February 01, 2012
“Principal and Portfolio Manager Francis “Frank” Gannon provides thoughts regarding the economy, the markets and small-cap investing. Frank, a former panelist on Louis Rukeyser’s Wall Street, has 19 years of investment management experience and joined our team in 2006″.
Growth Through Acquisitions in Uncertain Times
“The global economy is entering into a new phase of uncertainty and danger…The risks of a global freezing up of capital markets as well as a global crisis similar to what happened in September 2008 are real.”
– Justin Yifu Lin, Chief Economist at The World Bank, January 18, 2012
As measured by the Volatility Index (VIX), stock-market volatility was down dramatically over the past few months, even in the face of continued uncertainty surrounding the state of the global economy. January’s European sovereign debt downgrades and a statement from The World Bank, which warned of a possible slump in global economic growth, were seemingly ignored by the equity markets as the small-cap Russell 2000 Index advanced 7.1% in the year’s first month. From the most recent market low on October 3, 2011 through the end of January 2012, the small-cap index quietly gained 30.7%. Record excess corporate cash levels are perhaps the most telling sign of the uncertainty present in the current economic environment. However, we are continually struck by the way smaller companies continue to grow and operate in this ambiguous and anemic economic environment.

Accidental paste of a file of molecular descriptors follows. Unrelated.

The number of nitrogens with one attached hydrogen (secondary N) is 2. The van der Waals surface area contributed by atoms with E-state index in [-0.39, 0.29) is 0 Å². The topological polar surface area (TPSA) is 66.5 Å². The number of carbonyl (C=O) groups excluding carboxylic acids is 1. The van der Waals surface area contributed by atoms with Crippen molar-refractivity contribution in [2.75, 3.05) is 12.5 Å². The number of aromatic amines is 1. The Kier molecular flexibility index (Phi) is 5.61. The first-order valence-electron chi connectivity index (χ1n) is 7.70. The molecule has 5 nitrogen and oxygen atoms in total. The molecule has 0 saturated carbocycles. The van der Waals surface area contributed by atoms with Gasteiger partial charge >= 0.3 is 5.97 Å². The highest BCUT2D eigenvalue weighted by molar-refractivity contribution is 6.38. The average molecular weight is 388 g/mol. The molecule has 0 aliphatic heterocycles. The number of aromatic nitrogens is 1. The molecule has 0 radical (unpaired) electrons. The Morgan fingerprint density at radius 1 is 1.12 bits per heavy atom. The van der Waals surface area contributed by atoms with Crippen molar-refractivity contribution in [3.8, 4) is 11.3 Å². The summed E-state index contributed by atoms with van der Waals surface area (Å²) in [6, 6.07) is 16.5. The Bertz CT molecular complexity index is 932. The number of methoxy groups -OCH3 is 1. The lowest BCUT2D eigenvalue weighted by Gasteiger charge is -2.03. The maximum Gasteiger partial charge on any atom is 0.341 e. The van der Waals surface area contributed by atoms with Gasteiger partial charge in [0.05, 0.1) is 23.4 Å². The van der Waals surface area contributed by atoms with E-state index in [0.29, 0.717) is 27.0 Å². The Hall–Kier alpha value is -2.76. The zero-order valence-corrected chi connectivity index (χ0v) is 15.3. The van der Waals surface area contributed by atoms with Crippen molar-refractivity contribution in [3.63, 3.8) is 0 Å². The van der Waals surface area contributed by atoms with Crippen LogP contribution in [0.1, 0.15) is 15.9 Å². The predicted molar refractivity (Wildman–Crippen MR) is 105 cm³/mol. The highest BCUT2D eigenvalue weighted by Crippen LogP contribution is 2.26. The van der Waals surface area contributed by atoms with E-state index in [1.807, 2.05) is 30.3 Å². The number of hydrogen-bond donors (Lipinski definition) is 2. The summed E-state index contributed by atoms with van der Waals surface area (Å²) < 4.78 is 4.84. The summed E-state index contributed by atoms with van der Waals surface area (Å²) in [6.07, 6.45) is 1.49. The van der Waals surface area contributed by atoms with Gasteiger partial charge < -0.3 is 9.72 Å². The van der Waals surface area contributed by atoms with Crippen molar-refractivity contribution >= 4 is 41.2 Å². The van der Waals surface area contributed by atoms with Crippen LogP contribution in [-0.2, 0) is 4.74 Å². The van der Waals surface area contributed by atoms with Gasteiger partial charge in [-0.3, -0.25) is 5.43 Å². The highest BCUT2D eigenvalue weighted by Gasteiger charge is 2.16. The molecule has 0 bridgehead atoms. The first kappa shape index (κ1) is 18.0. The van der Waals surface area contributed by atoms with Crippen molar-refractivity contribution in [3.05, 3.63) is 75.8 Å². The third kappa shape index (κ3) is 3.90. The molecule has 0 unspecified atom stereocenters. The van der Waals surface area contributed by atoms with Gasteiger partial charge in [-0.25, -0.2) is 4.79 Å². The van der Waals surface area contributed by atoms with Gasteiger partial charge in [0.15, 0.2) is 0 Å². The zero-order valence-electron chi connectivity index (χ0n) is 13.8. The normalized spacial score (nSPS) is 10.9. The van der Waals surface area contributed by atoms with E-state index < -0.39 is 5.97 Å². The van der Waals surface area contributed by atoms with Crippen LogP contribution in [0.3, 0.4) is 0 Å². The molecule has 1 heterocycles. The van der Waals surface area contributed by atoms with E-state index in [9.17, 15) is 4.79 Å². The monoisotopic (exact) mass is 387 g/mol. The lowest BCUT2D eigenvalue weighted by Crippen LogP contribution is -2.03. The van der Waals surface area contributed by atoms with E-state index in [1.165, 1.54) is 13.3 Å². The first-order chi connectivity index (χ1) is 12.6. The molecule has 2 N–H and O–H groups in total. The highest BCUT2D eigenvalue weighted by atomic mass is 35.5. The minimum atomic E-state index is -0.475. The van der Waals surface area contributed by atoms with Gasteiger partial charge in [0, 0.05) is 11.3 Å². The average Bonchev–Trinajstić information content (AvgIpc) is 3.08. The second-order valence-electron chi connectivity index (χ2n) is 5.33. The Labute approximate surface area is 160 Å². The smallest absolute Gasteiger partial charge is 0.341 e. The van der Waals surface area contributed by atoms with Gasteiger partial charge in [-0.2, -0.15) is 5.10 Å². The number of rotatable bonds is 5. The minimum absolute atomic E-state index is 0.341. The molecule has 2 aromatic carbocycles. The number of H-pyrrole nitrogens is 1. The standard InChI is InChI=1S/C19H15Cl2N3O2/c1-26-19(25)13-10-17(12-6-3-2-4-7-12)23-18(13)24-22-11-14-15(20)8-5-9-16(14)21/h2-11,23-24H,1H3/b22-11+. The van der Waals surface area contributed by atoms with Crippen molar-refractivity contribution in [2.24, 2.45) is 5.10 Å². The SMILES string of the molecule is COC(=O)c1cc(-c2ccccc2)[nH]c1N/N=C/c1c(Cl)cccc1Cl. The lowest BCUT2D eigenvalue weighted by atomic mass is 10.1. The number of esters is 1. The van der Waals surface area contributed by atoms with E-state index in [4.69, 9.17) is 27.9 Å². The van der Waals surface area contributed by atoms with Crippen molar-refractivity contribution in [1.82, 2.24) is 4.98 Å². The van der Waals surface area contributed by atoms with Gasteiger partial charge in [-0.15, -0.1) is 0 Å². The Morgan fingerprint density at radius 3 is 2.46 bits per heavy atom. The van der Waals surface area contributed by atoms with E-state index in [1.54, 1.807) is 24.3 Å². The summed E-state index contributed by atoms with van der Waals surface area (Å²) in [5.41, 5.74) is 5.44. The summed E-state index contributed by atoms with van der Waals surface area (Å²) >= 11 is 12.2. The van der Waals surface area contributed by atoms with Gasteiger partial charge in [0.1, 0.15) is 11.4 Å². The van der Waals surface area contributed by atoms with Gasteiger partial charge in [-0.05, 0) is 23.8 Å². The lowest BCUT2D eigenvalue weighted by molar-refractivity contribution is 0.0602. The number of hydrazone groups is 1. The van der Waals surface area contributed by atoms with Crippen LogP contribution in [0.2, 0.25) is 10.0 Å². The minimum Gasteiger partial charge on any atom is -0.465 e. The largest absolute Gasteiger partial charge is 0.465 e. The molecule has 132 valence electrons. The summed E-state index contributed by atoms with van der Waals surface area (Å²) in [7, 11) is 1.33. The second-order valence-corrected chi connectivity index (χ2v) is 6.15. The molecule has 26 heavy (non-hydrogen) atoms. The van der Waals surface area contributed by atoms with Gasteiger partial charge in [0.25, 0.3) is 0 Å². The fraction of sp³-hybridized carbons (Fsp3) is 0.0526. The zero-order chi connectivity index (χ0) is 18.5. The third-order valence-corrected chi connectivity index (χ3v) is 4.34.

To be sure, a focus on strong capital allocation is vital. Properly understanding a company’s capital allocation decisions is a key element in our investment process. This is especially true today, a period in which corporate balance sheets are generally in excellent condition and, in many cases, flush with cash. Yet with the economy gradually improving, the need for companies to hoard cash would seem to have passed. We continue to believe that the coming merger and acquisition cycle is going to be significant because corporations are likely to continue striving to find top-line growth. Strong firms are now in a position to buy, which makes small, well-managed companies look that much more enticing as targets.
Mergers and strategic acquisitions are part of the normal smaller company landscape, as larger companies acquire smaller companies to fuel future growth. This is especially true coming out of recessionary periods, and it is our contention that this time will be no different. Although the credit markets have eased considerably over the past year, credit is still not readily available, which suggests that, at least in the near-term, all-cash deals will be the norm. This should be supportive of small-cap valuations.
In a recent research report from Bank of America-Merrill Lynch, Steven DeSanctis points out that “last year we saw 99 deals in small caps for a total amount of $84 billion…almost 75% of the deals were all-cash transactions last year, which continues a recent trend, but this remains well above the long-term average of 42%. We also saw that 33% of the small-cap deals were privatizations, which is the highest percentage we have seen in our data.”